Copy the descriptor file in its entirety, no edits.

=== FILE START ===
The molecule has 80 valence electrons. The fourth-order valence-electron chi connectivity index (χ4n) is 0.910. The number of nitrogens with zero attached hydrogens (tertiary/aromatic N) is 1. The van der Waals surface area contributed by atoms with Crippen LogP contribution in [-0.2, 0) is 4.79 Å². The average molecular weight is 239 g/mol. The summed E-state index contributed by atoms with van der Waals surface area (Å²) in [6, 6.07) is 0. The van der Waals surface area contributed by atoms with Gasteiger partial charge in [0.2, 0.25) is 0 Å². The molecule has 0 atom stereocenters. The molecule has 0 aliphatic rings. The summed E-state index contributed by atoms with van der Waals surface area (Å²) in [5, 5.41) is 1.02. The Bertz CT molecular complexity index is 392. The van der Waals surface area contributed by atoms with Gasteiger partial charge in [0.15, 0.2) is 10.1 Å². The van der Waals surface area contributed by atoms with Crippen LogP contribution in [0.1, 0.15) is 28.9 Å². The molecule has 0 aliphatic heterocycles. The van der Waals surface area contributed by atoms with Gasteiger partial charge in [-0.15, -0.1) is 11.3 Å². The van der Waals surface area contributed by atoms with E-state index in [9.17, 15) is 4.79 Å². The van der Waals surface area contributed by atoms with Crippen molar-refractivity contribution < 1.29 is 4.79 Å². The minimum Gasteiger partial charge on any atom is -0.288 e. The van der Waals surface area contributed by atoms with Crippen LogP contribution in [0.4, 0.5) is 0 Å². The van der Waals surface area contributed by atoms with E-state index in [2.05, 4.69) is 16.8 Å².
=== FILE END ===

The molecule has 80 valence electrons. The fourth-order valence-electron chi connectivity index (χ4n) is 0.910. The number of nitrogens with zero attached hydrogens (tertiary/aromatic N) is 1. The van der Waals surface area contributed by atoms with Crippen LogP contribution in [-0.2, 0) is 4.79 Å². The average molecular weight is 239 g/mol. The summed E-state index contributed by atoms with van der Waals surface area (Å²) in [6, 6.07) is 0. The van der Waals surface area contributed by atoms with Gasteiger partial charge in [0.2, 0.25) is 0 Å². The molecule has 0 atom stereocenters. The molecule has 0 aliphatic rings. The summed E-state index contributed by atoms with van der Waals surface area (Å²) in [5, 5.41) is 1.02. The Bertz CT molecular complexity index is 392. The van der Waals surface area contributed by atoms with Gasteiger partial charge in [0.15, 0.2) is 10.1 Å². The van der Waals surface area contributed by atoms with Crippen LogP contribution in [0.1, 0.15) is 28.9 Å². The molecule has 0 aliphatic heterocycles. The van der Waals surface area contributed by atoms with Gasteiger partial charge in [-0.15, -0.1) is 11.3 Å². The van der Waals surface area contributed by atoms with E-state index in [9.17, 15) is 4.79 Å². The van der Waals surface area contributed by atoms with Crippen molar-refractivity contribution < 1.29 is 4.79 Å². The minimum Gasteiger partial charge on any atom is -0.288 e. The van der Waals surface area contributed by atoms with Crippen LogP contribution in [0.4, 0.5) is 0 Å². The van der Waals surface area contributed by atoms with E-state index in [2.05, 4.69) is 16.8 Å².